Please use this identifier to cite or link to this item: https://hdl.handle.net/10356/152505
Title: Integrated raw biomass upgrading for safe and efficient hydrogen generation
Authors: Zhao, Hu
Keywords: Engineering::Environmental engineering
Engineering::Chemical technology
Issue Date: 2021
Publisher: Nanyang Technological University
Source: Zhao, H. (2021). Integrated raw biomass upgrading for safe and efficient hydrogen generation. Doctoral thesis, Nanyang Technological University, Singapore. https://hdl.handle.net/10356/152505
Abstract: Electrochemical and photoelectrochemical water splitting have been demonstrated to be potential routes to address the energy and environmental issues. In these processes such as photovoltaic (PV)-driven water splitting, intermittent renewable energy can be stored in hydrogen chemical bonds. Green hydrogen from water splitting plays an indispensable role in decarbonization. However, water electrolysis only contributes about 4% of global hydrogen production. To promote an even wider adoption of water electrolysis, a lower cost and safer operation are needed. The much higher cost of green hydrogen (compared to grey/blue hydrogen from steam methane reforming) is due to the thermodynamic and kinetic unfavourable redox reactions involved, i.e., hydrogen evolution reaction (HER) and oxygen evolution reaction (OER). The safety concern comes from the hydrogen gas crossover at partial load condition or upon the degradation of gas-impermeable membrane. To address both cost and safety issues, improvement of the catalyst efficiency and replacement of OER half-reaction by other more favourable electro-oxidation reactions that do not generate oxygen, have been extensively studied. In the first half of the project, efficient, reliable, and cost-effective electrocatalysts have been developed. Briefly, a high pressure solid-vapor method was employed to introduce cyanide (CN) groups to the crystal lattice of 3D hierarchically porous Ni substrate to optimize the electronic structure of Ni surface for efficient water dissociation and subsequent hydrogen reduction, which was corroborated by the DFT theoretical calculation. Furthermore, electrochemical testing results showed that the synthesized catalysts exhibited ultrahigh HER activity and stability under both alkaline and neutral conditions. Detailed material characterization proved the critical roles of the rich interfaces and defects formed, which not only minimized the energy barriers, but also accelerated the kinetics. Moreover, the CN framework endowed the catalyst with excellent stability. In the second half of the project, the replacement of OER by biomass oxidation reaction, which could address the aforementioned safety concerns arising from OER half-reaction, was investigated. Electro-oxidation of biomass-derived small organic molecules has been extensively studied. However, the annual production of these small organics is low, which cannot meet the demand of hydrogen production globally (about 70 million tons per year). Such a poor scalability of biomass derivatives can be addressed by substituting small organics with raw biomass feedstock that are sufficiently abundant. Chitin is the most abundant amino biopolymer with an annual production of 100 billion tons in nature. The feasibility of chitin electro-oxidation was thus tested in this project. Different methods have been explored to dissolve chitin in alkaline electrolyte including freeze-thawing and mechanochemical pretreatment. With freeze-thawing method, up to 16.7 mg L-1 solubility of chitin in 1.0 M potassium hydroxide (KOH) solution was achieved. The detailed characterization and analysis proved the kinetic favorability of chitin oxidation reaction (COR) over OER, as well as high selectivity of chitin to acetic acid with up to 90 TOC%. To further increase the solubility of chitin, mechanochemical pretreatment was adopted. High solubility of over 10 g L-1 was achieved with mechanochemical pretreatment, which led to 170 mV negative potential shift (from OER), suggesting the thermodynamic favorability of COR over OER. Detailed MALDI-TOF-MS and NMR analyses verified the greatly reduced molecular weight during mechanochemical pretreatment. Finally, the feasibility of safe hydrogen production driven by intermittent solar energy via PV panels was assessed. A solar energy driven membrane-free single-compartment reactor was demonstrated to produce hydrogen gas at rate of 73 mL per min with greatly suppressed OER. Lastly, to further reduce the cost of chitin feedstock, the hybrid electrolysis technology (HER coupled to biomass oxidation) was extended to shrimp shell waste (SSW), which is a major component of seafood waste, as the anodic reactant. Briefly, SSW was firstly fractionated via KOH-catalysed mechanochemical method. Thereafter, the solute of SSW was electrooxidized with simultaneous production of hydrogen. During this hybrid electrolysis, chitin was converted to acetic acid, while most of peptides in SSW remained intact. Finally, a biosynthesis process was adopted to further upgrade the effluent of the hybrid electrolysis to single-cell protein. As such, a three-step integrated process to upgrade SSW to protein with simultaneous production of green hydrogen has been developed, which poses significant value to close the carbon loop of food waste.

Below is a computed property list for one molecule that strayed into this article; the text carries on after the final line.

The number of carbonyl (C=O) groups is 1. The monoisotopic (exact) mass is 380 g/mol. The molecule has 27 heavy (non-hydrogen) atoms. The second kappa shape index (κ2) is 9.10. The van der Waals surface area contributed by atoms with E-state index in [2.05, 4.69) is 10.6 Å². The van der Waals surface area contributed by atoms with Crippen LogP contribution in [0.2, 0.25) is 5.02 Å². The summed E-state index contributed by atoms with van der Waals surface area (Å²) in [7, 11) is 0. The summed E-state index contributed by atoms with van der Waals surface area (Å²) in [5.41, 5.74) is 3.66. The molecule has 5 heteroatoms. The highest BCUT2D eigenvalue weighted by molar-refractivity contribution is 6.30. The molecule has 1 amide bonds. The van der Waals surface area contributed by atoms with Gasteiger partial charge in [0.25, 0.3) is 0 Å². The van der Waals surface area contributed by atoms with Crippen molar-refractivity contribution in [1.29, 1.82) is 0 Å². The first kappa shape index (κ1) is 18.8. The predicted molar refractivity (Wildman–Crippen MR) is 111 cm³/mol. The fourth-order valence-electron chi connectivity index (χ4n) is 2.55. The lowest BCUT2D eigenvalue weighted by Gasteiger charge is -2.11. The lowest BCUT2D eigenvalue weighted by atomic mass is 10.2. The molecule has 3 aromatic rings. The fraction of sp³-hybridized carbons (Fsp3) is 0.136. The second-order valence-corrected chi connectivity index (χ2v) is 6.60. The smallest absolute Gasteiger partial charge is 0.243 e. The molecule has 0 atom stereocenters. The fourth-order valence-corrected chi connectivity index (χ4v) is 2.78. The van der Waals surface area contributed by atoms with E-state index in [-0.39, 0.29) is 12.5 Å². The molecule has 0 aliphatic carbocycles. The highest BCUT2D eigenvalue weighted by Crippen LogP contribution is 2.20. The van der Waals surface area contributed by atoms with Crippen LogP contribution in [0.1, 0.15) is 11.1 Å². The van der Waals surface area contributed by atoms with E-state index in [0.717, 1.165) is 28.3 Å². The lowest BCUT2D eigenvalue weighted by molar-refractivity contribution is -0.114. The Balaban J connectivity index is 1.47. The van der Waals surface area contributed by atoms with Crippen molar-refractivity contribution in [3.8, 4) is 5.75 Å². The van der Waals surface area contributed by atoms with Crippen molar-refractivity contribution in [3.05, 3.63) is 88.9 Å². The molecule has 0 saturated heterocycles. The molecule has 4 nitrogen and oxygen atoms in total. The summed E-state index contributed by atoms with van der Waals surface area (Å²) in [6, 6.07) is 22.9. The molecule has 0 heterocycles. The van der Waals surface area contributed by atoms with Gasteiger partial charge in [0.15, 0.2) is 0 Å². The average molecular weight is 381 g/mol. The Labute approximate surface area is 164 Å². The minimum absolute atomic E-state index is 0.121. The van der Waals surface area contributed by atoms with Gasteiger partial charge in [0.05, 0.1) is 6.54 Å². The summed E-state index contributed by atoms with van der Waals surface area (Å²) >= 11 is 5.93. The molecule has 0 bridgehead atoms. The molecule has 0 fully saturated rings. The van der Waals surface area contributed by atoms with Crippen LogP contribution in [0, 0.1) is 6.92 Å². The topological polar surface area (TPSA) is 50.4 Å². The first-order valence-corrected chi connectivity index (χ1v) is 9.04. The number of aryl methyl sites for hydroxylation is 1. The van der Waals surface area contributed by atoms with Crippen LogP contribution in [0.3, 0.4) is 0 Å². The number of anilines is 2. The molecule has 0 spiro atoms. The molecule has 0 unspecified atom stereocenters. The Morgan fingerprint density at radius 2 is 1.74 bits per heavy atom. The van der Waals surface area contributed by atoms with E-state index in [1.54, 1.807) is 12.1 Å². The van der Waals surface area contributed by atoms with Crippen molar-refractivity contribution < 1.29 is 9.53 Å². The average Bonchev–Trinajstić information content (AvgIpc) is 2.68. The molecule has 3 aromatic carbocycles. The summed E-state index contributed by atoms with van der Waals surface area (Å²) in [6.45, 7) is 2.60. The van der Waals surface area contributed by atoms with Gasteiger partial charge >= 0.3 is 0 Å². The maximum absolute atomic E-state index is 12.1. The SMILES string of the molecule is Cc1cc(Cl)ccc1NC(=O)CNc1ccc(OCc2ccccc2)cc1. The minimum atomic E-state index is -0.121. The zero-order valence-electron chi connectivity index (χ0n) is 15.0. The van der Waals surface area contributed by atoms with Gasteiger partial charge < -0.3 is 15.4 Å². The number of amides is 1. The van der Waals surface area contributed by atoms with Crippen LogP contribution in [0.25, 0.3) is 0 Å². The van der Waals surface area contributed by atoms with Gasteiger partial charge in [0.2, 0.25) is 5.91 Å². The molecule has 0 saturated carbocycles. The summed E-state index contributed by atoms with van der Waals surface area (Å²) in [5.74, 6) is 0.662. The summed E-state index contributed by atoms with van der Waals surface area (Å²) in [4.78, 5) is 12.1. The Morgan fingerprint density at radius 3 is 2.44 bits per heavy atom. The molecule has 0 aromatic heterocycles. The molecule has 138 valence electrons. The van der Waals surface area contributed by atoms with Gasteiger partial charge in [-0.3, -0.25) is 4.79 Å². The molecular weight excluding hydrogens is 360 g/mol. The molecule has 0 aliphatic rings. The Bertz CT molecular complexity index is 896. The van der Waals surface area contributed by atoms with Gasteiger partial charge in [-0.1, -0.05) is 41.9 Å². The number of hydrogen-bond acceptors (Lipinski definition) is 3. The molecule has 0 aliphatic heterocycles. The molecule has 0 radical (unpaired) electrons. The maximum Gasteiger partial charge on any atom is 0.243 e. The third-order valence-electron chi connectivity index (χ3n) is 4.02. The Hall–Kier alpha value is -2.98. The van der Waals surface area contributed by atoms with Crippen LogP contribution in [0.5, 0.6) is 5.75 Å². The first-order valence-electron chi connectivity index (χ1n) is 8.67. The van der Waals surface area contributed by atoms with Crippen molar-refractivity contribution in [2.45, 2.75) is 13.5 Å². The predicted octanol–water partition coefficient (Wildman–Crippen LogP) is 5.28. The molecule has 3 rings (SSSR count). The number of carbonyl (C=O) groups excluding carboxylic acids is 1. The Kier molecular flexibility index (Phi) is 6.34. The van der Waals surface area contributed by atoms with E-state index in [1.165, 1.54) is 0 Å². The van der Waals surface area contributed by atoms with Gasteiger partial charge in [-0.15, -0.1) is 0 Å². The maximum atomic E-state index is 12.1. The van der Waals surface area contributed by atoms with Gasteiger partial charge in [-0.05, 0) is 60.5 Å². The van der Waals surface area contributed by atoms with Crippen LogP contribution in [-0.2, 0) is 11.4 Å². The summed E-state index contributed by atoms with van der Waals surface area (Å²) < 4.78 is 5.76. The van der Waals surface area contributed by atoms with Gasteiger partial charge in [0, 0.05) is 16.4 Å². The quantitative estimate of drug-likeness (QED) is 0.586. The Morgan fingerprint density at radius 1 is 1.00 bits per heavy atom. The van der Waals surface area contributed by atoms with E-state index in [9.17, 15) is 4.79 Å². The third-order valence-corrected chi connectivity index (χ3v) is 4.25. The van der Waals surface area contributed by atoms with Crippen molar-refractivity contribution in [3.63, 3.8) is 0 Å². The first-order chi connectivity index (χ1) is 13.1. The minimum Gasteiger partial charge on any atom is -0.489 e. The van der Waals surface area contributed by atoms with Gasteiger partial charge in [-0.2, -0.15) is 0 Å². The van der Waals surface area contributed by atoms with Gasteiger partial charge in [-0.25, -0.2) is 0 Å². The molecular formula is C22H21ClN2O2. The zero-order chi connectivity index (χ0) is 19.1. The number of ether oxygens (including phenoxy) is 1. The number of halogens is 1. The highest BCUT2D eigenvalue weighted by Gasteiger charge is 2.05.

URI: https://hdl.handle.net/10356/152505
DOI: 10.32657/10356/152505
Rights: This work is licensed under a Creative Commons Attribution-NonCommercial 4.0 International License (CC BY-NC 4.0).
Fulltext Permission: embargo_20230901
Fulltext Availability: With Fulltext
Appears in Collections:MAE Theses

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